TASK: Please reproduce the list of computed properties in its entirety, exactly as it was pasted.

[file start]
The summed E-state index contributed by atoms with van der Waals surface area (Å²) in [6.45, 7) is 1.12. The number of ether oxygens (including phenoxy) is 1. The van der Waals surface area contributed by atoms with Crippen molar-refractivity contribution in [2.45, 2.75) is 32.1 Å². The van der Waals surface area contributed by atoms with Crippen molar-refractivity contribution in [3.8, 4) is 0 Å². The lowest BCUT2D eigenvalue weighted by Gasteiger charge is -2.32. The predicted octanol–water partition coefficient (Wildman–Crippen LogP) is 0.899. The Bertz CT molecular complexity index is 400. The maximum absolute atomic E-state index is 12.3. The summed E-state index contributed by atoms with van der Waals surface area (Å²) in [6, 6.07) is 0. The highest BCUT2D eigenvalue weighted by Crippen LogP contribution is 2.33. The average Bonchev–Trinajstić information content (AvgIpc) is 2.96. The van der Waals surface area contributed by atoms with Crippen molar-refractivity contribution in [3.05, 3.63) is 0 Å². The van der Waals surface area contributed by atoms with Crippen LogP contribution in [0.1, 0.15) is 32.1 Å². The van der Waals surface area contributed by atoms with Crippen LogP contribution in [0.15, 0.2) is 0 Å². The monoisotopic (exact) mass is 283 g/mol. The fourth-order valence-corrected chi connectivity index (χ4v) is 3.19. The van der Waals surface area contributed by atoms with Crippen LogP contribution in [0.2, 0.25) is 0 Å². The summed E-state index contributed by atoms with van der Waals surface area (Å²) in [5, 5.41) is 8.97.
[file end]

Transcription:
The summed E-state index contributed by atoms with van der Waals surface area (Å²) in [6.45, 7) is 1.12. The number of ether oxygens (including phenoxy) is 1. The van der Waals surface area contributed by atoms with Crippen molar-refractivity contribution in [2.45, 2.75) is 32.1 Å². The van der Waals surface area contributed by atoms with Crippen molar-refractivity contribution in [3.8, 4) is 0 Å². The lowest BCUT2D eigenvalue weighted by Gasteiger charge is -2.32. The predicted octanol–water partition coefficient (Wildman–Crippen LogP) is 0.899. The Bertz CT molecular complexity index is 400. The maximum absolute atomic E-state index is 12.3. The summed E-state index contributed by atoms with van der Waals surface area (Å²) in [6, 6.07) is 0. The highest BCUT2D eigenvalue weighted by Crippen LogP contribution is 2.33. The average Bonchev–Trinajstić information content (AvgIpc) is 2.96. The van der Waals surface area contributed by atoms with Crippen molar-refractivity contribution in [3.05, 3.63) is 0 Å². The van der Waals surface area contributed by atoms with Crippen LogP contribution in [0.1, 0.15) is 32.1 Å². The van der Waals surface area contributed by atoms with Crippen LogP contribution in [0.15, 0.2) is 0 Å². The monoisotopic (exact) mass is 283 g/mol. The fourth-order valence-corrected chi connectivity index (χ4v) is 3.19. The van der Waals surface area contributed by atoms with Crippen LogP contribution in [0.2, 0.25) is 0 Å². The summed E-state index contributed by atoms with van der Waals surface area (Å²) in [5, 5.41) is 8.97.